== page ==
If I am honest, the NADA New York art fair has never really been on my radar as a place for photography. I haven’t heard other photo collectors talking about it, and while it is by definition a haven for new and emerging galleries (which might make it a promising place for more general artistic risk taking), I hadn’t ever wandered the halls to see for myself what was photographically on view. I am happy to report that if my visit this year is any indication of the kind of photography that is typically shown at this fair, I will certainly be back.
But let’s be clear – this fair is out on the edges, at least photographically. Aside from one selection of unearthed Janice Guy nudes from the late 1970s (very good and certainly underappreciated), there was virtually no vintage photography on view. And while works by Mariah Robertson, Hannah Whitaker, and Matthew Porter did make appearances, most of the other contemporary names were meaningfully less well known. This is a venue for exploration, not reaffirmation.
That newness brings with it a sense of fresh perspective – there is an opportunity to see new ideas percolating and common threads being reinterpreted. Rephotography, inkjet printing on unexpected substrates, in-camera masking, photocollage (both analog and digital), and photograms – process ideas we are altogether familiar with at this point – were all being reconsidered through the prism of different (and largely unknown, at least to me) minds. Seeing this work helped me to fill in gaps in the larger contemporary landscape and broadened my view of how these concepts and approaches are being assimilated across the medium.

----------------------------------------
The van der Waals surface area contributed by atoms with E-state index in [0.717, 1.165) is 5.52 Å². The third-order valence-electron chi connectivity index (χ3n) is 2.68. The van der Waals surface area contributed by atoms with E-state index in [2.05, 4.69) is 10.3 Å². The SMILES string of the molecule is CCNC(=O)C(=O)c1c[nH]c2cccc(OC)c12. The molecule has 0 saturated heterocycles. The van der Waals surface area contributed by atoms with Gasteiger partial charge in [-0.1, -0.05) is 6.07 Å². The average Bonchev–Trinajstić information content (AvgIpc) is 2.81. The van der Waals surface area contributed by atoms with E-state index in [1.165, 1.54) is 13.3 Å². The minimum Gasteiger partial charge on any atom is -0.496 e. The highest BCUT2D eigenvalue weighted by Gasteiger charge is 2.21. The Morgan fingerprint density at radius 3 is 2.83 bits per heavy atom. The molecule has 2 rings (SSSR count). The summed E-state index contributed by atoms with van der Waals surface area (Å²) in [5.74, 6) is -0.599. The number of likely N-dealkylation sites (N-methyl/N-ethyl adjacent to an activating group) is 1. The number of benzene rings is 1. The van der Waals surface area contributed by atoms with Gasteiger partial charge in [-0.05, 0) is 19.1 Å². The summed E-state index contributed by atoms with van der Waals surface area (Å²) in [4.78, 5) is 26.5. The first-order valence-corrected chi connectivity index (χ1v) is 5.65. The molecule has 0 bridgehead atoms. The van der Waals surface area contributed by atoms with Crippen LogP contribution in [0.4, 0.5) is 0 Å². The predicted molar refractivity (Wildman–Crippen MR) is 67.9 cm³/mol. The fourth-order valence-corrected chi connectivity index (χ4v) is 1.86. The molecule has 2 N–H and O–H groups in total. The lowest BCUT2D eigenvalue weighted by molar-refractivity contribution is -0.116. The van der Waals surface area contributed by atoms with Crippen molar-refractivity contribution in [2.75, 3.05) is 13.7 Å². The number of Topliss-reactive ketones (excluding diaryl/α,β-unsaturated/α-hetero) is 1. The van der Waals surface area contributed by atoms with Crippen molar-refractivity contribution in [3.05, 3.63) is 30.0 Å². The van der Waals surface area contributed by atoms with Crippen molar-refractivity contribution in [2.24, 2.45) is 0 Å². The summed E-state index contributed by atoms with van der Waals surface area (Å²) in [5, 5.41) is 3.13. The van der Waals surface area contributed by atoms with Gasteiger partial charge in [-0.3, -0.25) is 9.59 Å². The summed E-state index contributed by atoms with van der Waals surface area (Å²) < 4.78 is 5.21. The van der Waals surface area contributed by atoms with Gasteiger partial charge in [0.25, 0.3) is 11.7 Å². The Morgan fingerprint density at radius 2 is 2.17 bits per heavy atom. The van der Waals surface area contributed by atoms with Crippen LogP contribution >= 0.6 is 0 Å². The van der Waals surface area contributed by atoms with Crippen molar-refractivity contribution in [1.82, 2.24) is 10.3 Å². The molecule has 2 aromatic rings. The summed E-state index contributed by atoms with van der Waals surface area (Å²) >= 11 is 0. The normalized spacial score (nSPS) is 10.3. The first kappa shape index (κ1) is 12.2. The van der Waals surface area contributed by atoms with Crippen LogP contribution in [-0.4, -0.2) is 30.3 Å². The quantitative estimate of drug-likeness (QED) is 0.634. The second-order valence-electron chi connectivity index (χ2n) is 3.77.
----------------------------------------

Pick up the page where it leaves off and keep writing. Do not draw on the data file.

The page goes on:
Gallery-wise, aside from M+B and a handful of Lower East Side galleries already on my watch list, most of the exhibitors who had some form of photography hanging on their booth walls were new additions to the Collector Daily database. I am sure there is some old adage to be trotted out here about repeatedly looking in the same places and finding the same things, but in comparison, NADA’s roomy hallways and skewed booths felt easygoing and open, just the kind of place to find something I wasn’t looking for.
This report is organized as an annotated slideshow; gallery names/links are followed by the artist/photographer name, the price of the work, and some notes and comments as appropriate. The booths are loosely organized by my path through the fair, beginning at the main entrance and working relatively consecutively from Zone 1 to Zone 4.